Mario Guzman / EPA

MEXICO CITY -- From his naming on the Forbes magazine list of the world’s richest billionaires, to his frequent supposed sightings and magical escapes, Joaquin “El Chapo” Guzman has been a larger-than-life drug lord who reached mythical proportions in Mexican “narco” folklore.

He rose from a simple low-level trafficker from Sinaloa, the cradle of Mexico’s opium and marijuana trade, to become the nation’s most powerful and elusive fugitive.

For Mexicans, the capture of Guzman, reported Saturday to have occurred in a joint operation by Mexican marines and U.S. federal agents in the Sinaloan coastal city of Mazatlan, is somewhat akin to Colombia’s killing of Pablo Escobar -- or even the U.S. elimination of Osama bin Laden.

His luxurious life on the run was the stuff of legend. More than once, he was reported to have entered a fancy restaurant, ordered cellphones confiscated, dined lavishly, then picked up everyone’s check.

PHOTOS: Inside the condo where Joaquin "El Chapo" Guzman was captured

So apparently untouchable was he, that his young beauty queen wife traveled uncontested by authorities to Los Angeles to give birth to twin girls in 2011.

In recent years, Guzman extended the operations of his Sinaloa cartel to an estimated 50 countries across Latin America, Africa and Europe, even hooking up with one of the most notorious Italian mafias, the ‘Ndrangheta.

“This gives us the dimension of who was 'El Chapo' Guzman,” said Jose Reveles, author of several books on Mexican drug-trafficking.

Given Guzman’s folk hero status, the constant rumors of his presence across borders and time zones, and his ability to bribe local officials to look the other way, it was difficult for some officials not to accord Guzman a grudging respect.

Guillermo Valdes, the former head of Mexico’s National Security and Investigation Center who authored a book on his country’s drug trade, called Guzman an exceptional leader -- a “business genius.”

“I think that 'El Chapo' is a person with a leadership capacity and a strategic vision that the other narcos don’t have, and they recognize that,” Valdes told the Spanish newspaper El Pais. “He’s a very intelligent person, with a great capacity for listening. With a great ability to seduce people, as well as a large imagination ... and creativity.”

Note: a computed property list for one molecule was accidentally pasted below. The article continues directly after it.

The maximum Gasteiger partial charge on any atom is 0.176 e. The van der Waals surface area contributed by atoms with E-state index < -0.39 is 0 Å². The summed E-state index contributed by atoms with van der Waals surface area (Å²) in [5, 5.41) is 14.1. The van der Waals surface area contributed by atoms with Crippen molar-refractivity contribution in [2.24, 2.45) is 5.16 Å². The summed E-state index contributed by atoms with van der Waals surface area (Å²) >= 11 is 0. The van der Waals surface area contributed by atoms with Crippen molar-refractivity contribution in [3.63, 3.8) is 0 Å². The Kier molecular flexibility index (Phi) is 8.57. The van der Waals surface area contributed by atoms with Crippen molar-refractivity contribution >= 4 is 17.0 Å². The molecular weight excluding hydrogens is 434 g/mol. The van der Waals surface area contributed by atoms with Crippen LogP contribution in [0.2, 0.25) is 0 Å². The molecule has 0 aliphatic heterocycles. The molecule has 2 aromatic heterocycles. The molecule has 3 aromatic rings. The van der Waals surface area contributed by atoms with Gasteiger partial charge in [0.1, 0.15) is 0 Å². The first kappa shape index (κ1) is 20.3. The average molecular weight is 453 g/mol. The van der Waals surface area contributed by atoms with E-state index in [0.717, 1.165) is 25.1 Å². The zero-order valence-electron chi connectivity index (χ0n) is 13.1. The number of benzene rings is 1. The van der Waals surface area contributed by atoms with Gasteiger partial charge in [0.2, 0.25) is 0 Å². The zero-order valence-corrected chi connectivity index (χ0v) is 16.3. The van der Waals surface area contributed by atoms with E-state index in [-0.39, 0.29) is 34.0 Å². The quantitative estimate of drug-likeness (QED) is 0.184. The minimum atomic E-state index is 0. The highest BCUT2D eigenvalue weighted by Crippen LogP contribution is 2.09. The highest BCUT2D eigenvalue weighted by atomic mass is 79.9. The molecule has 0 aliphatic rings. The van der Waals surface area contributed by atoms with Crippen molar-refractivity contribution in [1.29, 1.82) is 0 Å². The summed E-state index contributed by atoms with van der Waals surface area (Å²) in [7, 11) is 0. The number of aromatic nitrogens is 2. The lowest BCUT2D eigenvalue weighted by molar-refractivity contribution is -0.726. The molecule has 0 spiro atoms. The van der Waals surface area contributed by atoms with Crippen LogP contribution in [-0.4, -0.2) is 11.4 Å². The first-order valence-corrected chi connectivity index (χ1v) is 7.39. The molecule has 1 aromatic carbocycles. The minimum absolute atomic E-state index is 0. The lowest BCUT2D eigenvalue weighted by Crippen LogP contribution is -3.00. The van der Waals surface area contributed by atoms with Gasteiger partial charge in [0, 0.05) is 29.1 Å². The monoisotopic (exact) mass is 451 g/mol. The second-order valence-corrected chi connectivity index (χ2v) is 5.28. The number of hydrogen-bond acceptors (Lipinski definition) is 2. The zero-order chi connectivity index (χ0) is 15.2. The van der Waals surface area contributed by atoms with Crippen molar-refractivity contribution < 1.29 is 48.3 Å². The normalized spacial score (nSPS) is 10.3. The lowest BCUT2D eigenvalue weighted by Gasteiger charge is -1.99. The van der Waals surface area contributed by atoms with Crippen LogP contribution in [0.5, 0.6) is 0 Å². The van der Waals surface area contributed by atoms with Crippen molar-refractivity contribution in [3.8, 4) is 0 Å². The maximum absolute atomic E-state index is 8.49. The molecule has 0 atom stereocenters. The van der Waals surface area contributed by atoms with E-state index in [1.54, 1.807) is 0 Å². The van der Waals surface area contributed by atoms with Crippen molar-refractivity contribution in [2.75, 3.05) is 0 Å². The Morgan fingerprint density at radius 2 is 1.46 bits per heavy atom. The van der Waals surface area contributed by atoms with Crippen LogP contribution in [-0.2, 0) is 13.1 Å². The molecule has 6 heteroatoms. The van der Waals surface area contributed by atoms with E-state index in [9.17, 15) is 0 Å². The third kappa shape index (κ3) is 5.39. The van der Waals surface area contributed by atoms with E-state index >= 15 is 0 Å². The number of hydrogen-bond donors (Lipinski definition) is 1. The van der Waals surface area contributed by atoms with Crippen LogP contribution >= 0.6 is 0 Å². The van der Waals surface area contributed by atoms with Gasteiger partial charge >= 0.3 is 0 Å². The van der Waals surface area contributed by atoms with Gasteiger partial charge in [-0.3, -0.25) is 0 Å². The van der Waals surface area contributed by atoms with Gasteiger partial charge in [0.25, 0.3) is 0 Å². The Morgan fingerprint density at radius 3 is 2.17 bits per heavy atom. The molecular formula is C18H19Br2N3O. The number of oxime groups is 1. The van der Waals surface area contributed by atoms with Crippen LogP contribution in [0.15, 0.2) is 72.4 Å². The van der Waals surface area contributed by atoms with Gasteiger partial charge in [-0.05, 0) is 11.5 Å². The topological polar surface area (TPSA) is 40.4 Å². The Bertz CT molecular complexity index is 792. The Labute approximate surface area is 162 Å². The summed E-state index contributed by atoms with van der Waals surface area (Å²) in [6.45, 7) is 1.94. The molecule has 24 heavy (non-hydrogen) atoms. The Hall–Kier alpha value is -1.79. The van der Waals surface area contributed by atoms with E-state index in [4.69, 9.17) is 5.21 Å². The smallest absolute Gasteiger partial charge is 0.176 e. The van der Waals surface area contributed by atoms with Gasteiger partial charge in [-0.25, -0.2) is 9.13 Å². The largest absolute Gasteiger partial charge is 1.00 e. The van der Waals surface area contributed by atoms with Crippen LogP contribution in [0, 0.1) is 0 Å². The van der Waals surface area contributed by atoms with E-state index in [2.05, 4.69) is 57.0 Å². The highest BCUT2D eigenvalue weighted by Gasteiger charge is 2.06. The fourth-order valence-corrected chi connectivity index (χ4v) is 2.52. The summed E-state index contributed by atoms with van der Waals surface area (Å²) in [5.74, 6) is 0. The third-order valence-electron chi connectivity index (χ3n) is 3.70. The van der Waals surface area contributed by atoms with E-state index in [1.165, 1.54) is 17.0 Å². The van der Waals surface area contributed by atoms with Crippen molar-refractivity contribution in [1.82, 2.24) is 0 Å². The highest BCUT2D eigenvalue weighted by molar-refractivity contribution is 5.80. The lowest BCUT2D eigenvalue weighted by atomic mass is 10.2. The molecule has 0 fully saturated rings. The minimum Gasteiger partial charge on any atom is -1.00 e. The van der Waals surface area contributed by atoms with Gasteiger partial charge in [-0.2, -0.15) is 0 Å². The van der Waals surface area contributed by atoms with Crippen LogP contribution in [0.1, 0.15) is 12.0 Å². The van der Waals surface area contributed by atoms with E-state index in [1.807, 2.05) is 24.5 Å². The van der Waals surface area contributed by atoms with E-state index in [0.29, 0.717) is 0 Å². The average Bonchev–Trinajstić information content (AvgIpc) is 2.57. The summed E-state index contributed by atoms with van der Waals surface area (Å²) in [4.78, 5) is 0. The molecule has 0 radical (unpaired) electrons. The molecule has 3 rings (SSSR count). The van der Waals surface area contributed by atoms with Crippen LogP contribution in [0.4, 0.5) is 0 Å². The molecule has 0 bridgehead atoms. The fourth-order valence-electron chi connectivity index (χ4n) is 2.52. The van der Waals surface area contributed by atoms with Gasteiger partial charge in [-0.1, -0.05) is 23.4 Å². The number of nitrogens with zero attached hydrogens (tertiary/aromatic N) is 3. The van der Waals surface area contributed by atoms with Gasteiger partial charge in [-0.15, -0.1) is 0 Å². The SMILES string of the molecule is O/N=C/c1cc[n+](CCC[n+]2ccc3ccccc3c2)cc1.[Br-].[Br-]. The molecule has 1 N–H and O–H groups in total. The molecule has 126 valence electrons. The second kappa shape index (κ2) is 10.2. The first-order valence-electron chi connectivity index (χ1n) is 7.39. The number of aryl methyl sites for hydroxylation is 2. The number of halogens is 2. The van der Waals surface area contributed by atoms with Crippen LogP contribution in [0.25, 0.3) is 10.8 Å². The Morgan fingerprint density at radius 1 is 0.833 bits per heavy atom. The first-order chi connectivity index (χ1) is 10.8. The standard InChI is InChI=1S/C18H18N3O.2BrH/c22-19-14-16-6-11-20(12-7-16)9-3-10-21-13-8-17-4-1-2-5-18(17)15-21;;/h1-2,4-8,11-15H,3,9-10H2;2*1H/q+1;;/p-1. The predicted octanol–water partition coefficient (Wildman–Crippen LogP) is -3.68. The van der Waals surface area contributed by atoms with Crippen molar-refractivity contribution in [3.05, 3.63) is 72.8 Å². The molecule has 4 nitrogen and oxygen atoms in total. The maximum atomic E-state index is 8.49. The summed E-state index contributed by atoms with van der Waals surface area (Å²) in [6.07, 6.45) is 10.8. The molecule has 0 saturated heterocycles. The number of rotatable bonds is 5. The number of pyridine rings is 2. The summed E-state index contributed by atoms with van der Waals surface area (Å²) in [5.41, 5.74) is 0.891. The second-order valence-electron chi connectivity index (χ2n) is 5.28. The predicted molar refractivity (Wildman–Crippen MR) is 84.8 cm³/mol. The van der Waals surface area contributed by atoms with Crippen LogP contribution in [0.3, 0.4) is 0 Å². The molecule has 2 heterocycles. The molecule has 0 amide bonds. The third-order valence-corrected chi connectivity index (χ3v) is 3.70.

The U.S. government offered a reward of up to $5 million for information leading to his arrest. The Mexican government was offering a reward of 30 million pesos, or about $2.3 million. There were many reported near misses, including a supposed appearance in Baja California in 2012, days before Secretary of State Hillary Clinton was in the region.

There is some disagreement over Guzman’s actual birth date, but the U.S. State Department puts it at Dec. 25, 1954, making him 59 years old. Interpol lists him as 56. The U.S. government lists him at 5-foot-8 and 165 pounds, but others say he is about 5-foot-6, hence his nickname "El Chapo," or "Shorty."

To many Mexicans, guessing Guzman’s whereabouts had become a popular and macabre parlor game -- a kind of cartel “Where’s Waldo?” Mexican security officials, meanwhile, conducted numerous searches in vain, contributing to the mystique of bad man as wily trickster--and burnishing his reputation as a folk antihero.

A popular narcocorrido, or song glorifying the drug world, by a Mexican group called Los Buitres (The Vultures), captured the life that so many here assumed Guzman was living and the legend that had grown up around him:

He sleeps at times in homes

…at times in tents

Radio and rifle at the foot

of the bed

Sometimes his roof is a cave.